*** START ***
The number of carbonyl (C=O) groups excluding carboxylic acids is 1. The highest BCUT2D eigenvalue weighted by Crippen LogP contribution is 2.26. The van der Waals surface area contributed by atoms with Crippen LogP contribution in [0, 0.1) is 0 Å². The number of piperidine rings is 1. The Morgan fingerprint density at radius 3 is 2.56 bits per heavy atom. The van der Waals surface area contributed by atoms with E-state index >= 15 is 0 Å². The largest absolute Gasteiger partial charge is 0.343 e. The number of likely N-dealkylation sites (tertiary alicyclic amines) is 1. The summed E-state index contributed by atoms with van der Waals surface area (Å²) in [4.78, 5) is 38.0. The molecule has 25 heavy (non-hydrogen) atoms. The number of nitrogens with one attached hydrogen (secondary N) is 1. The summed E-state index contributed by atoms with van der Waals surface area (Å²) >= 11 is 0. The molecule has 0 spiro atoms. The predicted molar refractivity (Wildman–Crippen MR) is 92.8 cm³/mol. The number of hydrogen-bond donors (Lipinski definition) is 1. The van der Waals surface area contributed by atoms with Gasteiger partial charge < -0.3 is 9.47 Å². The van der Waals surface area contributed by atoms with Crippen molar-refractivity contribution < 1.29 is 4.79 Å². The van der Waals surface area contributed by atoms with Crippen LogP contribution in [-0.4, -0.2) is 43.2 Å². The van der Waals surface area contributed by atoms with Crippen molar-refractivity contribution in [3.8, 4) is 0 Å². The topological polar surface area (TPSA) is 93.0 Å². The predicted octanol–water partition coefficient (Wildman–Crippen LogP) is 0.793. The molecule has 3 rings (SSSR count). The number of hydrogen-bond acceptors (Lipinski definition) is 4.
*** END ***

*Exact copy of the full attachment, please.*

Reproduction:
The number of carbonyl (C=O) groups excluding carboxylic acids is 1. The highest BCUT2D eigenvalue weighted by Crippen LogP contribution is 2.26. The van der Waals surface area contributed by atoms with Crippen LogP contribution in [0, 0.1) is 0 Å². The number of piperidine rings is 1. The Morgan fingerprint density at radius 3 is 2.56 bits per heavy atom. The van der Waals surface area contributed by atoms with E-state index >= 15 is 0 Å². The largest absolute Gasteiger partial charge is 0.343 e. The number of likely N-dealkylation sites (tertiary alicyclic amines) is 1. The summed E-state index contributed by atoms with van der Waals surface area (Å²) in [4.78, 5) is 38.0. The molecule has 25 heavy (non-hydrogen) atoms. The number of nitrogens with one attached hydrogen (secondary N) is 1. The summed E-state index contributed by atoms with van der Waals surface area (Å²) >= 11 is 0. The molecule has 0 spiro atoms. The predicted molar refractivity (Wildman–Crippen MR) is 92.8 cm³/mol. The number of hydrogen-bond donors (Lipinski definition) is 1. The van der Waals surface area contributed by atoms with Gasteiger partial charge < -0.3 is 9.47 Å². The van der Waals surface area contributed by atoms with Crippen molar-refractivity contribution < 1.29 is 4.79 Å². The van der Waals surface area contributed by atoms with Crippen LogP contribution in [-0.4, -0.2) is 43.2 Å². The van der Waals surface area contributed by atoms with Crippen molar-refractivity contribution in [3.8, 4) is 0 Å². The topological polar surface area (TPSA) is 93.0 Å². The predicted octanol–water partition coefficient (Wildman–Crippen LogP) is 0.793. The molecule has 3 rings (SSSR count). The number of hydrogen-bond acceptors (Lipinski definition) is 4.